Religion is not an experiment, it is an experience of life through which one is part
of the cosmic adventure.

If I do not take my intellectual vocation seriously, putting it before everything else even at the risk of appearing inhuman, then I am also incapable of helping people in more concrete and proximate ways. Conversely, if I am not alert and ready to save people from a conflagration, that is to say, if I do not take my spiritual calling in all earnestness, sacrificing to it all else, even my own life, then I shall be unable to help in rescuing the manuscript. If I do not involve myself in the concrete issues of my time, and if I do not open my house to all the winds of the world, then anything I produce from an ivory tower will be barren and cursed. Yet if I do not shut doors and windows in order to concentrate on this work, then I will not be able to offer anything of value to my neighbors.

The cosmotheandric principle could be stated by saying that the divine, the human and the earthly--however we may prefer to call them--are the three irreducible dimensions which constitute the real, i.e., any reality inasmuch as it is real... What this intuition emphasizes is that the three dimensions of reality are neither three modes of a monolithic undifferentiated reality, nor are they three elements of a pluralistic system. There is rather one, though intrinsically threefold, relation which expresses the ultimate constitution of reality. Everything that exists, any real being, presents this triune constitution expressed in three dimensions. I am not only saying that everything is directly or indirectly related to everything else: the radical relativity or pratityasamutpada of the Buddhist tradition. I am also stressing that this relationship is not only constitutive of the whole, but that it flashes forth, ever new and vital, in every spark of the real.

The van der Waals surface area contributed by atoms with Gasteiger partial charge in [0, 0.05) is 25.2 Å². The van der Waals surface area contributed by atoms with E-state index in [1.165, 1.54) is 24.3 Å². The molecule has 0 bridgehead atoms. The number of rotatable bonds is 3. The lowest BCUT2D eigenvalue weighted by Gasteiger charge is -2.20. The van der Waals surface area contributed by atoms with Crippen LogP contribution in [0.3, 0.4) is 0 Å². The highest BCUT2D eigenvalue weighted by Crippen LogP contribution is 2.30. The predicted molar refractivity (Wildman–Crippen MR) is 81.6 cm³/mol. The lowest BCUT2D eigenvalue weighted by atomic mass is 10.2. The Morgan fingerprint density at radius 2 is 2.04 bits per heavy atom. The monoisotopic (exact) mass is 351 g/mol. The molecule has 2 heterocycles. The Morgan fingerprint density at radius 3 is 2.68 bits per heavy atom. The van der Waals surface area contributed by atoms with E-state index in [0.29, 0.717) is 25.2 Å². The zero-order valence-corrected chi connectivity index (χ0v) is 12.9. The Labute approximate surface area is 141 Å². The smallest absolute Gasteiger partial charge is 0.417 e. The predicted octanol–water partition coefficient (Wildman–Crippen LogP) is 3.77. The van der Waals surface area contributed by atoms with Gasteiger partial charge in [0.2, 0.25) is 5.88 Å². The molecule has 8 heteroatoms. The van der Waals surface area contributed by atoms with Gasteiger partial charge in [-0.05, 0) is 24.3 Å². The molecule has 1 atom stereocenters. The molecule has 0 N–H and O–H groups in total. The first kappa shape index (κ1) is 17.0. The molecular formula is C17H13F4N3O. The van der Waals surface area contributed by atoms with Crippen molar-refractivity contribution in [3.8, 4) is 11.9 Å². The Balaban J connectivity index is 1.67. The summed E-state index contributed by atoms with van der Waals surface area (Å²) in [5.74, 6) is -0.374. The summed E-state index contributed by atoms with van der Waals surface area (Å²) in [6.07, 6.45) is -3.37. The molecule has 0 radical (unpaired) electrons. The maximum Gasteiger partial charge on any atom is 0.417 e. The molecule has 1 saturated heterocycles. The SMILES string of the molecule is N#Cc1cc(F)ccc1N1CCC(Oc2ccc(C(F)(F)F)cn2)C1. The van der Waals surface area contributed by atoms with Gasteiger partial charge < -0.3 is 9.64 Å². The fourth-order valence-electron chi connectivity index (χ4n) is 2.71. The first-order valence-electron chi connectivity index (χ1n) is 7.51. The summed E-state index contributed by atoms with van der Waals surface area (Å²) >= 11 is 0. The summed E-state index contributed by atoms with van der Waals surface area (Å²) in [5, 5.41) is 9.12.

Without purity of heart, not only can one not “see” God, but it is equally impossible to have any idea of what is involved in doing so. Without the silence of the intellect and the will, without the silence of the senses, without the openness of what some call “the third eye” (spoken of not only by Tibetans but also by the disciples of Richard of Saint Victor), it is not possible to approach the sphere in which the word God can have a meaning. According to Richard of Saint Victor, there exist three eyes: the occulus carnis, the occulus rationis, and the occulus fidei (the eye of the body, the eye of reason, and the eye of faith). The “third eye” is the organ of the faculty that distinguishes us from other living beings by giving us access to a reality that transcends, without denying, that which captures the intelligence and the senses.

I left Europe [for India] as a Christian, I discovered I was a Hindu and returned as a Buddhist without ever having ceased to be a Christian.

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Panikkar, fully Raimon Panikkar-Alemany
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Spanish Roman Catholic Priest, Scholar and Proponent of Inter-Religious Dialogue